When preparing athletes for the stresses of the sprint events, it is imperative that you perform long intervals at a high enough intensity to elicit a race-like response from the body’s energy systems. I am a true believer that your athletes start off training as quarter milers, and as an athlete demonstrates his strengths, you then adjust the training to maximize his potential in a particular event. When targeting training with special endurance or speed endurance, it is recommended to perform longer intervals with longer recoveries. A later chapter devoted to designing and implementing an annual training plan. It is there that I will discuss the sequencing of workouts based on energy systems. Once you develop the understanding of the body’s energy systems form this chapter, you can use the periodization models to make the choice of philosophy and training plan that best fits your needs and the skill set of the athletes under your direction.

Training around the 400m: Ideal for a High School Program

Unfortunately, as a high school coach early in my career I had instant success in the short sprints. This success came in the form of multiple school records in the 100m, 200m, 400m, 4x100m, and 4x200m. Along with these records we placed in the top three at state in the 100m, 4x100m, and 4x200m. Now, even the most casual observer might ask, “Why would early success be unfortunate?” The answer is simple: my team had a serious lack of versatility in the range of events we could perform at high level. We could not run a decent 300IH, 4×400, 4×800, 800m or 1600m. In addition, due to the number of qualifier rounds in consecutive weeks, our kids did not even have the strength to qualify to state in the 200m, which would have been their third event.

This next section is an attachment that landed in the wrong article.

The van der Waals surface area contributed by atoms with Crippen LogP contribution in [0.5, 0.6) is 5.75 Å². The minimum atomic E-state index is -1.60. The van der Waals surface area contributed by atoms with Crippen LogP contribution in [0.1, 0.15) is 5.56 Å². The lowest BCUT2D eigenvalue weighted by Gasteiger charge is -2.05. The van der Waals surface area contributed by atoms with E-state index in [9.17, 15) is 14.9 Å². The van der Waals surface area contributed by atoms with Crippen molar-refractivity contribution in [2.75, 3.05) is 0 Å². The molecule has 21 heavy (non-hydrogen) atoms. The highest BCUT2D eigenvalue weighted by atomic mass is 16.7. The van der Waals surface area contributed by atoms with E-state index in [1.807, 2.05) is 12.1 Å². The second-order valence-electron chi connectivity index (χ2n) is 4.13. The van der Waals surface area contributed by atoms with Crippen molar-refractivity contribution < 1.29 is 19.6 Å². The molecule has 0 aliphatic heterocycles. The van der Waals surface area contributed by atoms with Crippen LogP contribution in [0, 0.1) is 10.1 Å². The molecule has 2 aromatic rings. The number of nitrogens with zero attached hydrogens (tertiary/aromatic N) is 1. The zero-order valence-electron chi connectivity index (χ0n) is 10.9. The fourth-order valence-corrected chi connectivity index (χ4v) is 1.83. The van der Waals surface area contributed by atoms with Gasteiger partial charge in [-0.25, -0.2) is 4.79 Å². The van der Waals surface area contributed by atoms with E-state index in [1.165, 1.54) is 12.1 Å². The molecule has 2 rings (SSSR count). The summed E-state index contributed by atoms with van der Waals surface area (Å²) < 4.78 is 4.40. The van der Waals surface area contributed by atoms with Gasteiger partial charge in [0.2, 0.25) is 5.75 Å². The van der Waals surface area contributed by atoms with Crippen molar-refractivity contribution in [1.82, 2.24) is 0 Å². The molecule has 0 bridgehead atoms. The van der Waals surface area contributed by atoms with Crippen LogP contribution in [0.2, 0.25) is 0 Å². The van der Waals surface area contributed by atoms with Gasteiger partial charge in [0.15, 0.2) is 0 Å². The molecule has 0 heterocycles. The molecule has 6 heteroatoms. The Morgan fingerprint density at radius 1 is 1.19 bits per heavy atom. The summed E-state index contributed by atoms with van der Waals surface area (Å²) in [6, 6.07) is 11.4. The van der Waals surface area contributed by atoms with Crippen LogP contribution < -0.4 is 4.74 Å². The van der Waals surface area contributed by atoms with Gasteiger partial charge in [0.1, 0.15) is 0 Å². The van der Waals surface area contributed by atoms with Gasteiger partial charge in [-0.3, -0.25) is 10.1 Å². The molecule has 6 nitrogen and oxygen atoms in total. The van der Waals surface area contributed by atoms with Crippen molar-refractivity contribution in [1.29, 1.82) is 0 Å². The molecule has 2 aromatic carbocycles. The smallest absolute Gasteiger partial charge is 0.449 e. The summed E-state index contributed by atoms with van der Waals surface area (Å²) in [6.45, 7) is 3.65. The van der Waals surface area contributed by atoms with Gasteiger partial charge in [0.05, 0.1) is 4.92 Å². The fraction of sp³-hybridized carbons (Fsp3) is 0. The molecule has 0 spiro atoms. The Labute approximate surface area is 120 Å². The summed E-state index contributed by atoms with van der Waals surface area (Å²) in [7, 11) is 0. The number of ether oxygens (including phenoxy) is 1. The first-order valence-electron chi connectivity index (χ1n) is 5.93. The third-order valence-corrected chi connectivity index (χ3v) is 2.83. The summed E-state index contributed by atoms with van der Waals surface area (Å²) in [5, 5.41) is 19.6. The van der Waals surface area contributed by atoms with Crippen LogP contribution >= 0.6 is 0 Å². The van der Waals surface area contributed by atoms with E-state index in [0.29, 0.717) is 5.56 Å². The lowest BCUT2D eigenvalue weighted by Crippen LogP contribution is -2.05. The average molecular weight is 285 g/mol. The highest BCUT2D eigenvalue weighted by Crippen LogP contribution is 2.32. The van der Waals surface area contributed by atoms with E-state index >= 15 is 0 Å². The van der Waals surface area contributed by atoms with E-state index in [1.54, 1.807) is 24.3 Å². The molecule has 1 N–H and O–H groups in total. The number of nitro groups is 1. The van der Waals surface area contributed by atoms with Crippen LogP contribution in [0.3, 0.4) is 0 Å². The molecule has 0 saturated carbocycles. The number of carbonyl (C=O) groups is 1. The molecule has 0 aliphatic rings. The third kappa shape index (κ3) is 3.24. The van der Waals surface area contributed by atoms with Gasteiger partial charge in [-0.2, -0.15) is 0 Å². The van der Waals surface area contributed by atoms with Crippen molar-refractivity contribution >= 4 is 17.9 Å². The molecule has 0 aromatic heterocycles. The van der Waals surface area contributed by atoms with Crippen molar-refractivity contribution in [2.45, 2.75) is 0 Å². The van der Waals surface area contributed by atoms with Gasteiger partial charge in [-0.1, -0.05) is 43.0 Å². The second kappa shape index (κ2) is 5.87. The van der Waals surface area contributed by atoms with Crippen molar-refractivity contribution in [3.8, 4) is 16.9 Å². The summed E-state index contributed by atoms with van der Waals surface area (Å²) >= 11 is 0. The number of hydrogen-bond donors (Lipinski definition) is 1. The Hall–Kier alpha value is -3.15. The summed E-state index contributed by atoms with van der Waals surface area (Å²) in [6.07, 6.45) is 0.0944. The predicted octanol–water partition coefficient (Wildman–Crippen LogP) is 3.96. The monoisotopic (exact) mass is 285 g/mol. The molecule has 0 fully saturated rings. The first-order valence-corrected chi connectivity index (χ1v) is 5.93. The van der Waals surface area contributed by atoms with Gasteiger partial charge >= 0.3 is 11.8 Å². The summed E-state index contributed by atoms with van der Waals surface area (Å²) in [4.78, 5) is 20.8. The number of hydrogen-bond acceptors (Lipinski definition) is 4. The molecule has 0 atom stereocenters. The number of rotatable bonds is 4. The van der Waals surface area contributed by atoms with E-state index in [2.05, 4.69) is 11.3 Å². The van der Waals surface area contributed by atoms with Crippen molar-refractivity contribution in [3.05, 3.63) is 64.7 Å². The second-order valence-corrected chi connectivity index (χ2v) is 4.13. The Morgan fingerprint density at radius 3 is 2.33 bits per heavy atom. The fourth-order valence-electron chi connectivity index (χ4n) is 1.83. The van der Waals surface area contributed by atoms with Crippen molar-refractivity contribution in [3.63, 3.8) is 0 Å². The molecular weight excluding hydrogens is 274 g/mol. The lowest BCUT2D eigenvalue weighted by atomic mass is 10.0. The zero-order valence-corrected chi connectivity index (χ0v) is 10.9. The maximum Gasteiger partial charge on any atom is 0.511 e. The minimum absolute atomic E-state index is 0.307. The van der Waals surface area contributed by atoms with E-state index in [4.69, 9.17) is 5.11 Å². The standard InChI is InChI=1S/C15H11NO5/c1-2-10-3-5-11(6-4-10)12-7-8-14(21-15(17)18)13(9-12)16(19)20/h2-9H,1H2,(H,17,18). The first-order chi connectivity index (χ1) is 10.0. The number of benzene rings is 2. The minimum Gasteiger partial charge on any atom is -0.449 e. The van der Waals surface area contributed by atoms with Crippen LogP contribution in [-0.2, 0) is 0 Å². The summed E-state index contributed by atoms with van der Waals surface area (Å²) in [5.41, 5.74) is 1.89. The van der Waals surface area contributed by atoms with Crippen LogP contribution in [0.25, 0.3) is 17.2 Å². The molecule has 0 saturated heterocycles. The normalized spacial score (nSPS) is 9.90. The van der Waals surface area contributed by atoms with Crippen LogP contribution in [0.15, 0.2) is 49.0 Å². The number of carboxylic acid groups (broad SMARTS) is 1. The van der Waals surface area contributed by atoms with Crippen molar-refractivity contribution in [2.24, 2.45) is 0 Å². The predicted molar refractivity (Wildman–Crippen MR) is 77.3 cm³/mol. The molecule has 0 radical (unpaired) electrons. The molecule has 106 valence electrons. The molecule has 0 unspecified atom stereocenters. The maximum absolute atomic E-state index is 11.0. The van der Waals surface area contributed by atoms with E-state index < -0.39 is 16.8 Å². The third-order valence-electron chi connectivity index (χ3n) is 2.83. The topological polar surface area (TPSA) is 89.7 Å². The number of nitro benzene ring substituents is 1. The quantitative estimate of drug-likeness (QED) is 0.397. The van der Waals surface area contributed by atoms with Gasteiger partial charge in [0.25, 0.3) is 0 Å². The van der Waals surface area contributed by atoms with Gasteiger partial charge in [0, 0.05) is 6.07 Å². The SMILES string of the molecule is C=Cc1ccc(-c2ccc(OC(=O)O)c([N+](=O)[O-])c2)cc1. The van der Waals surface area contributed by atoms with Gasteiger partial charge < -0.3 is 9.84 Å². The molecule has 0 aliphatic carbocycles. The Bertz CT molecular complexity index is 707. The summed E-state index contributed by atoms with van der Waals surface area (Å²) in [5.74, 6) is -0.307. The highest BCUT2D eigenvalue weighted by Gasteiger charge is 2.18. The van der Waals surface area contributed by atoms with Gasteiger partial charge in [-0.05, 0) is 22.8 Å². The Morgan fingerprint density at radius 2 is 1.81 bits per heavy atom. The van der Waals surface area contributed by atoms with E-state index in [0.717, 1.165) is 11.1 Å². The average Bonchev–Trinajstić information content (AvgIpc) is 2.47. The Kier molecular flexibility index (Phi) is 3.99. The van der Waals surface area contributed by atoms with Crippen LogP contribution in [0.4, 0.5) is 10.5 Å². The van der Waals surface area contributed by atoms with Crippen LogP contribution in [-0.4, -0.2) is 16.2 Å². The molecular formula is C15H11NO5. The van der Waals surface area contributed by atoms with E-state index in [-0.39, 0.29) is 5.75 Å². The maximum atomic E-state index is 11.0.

Looking back on the training in my first couple of years, I have to apologize to the kids I coached. I need to ask for forgiveness because I did not give them the tools to succeed in a number of events beyond the 100m dash.

Why does a 400m based training system help to deal with the previously mentioned problems? When looking at the events in a high school track meet, a large portion of the events contested require the same energy system development needed when building a competitive 400m athlete. Arguably, the events include the 200m, 4x200m, 400m, 4x400m, 300/400IH, 800m, 800 sprint medley, 1600m sprint medley, 4x800m, 1500m and 1600m runs. (Add a point about field events, maybe that a jump event requires 4-6 attempts of sprint and explosive effort). All of these events require the enhancement of Acceleration, Maximum Velocity, Speed Endurance, Special Endurance I and II, and aspects of tempo work. The above lists of both event versatility, and energy systems are lengthy, yet further validates the importance of a 400meter based training program. A 400m based training system is also useful to provide your athletes the overall fitness to perform at a high level in more than one or two events in a track and field meet. You can equip athletes with the strength to repeat hard efforts over a variety of distances, while at the same time not eliminating their ability to run the 100m dash.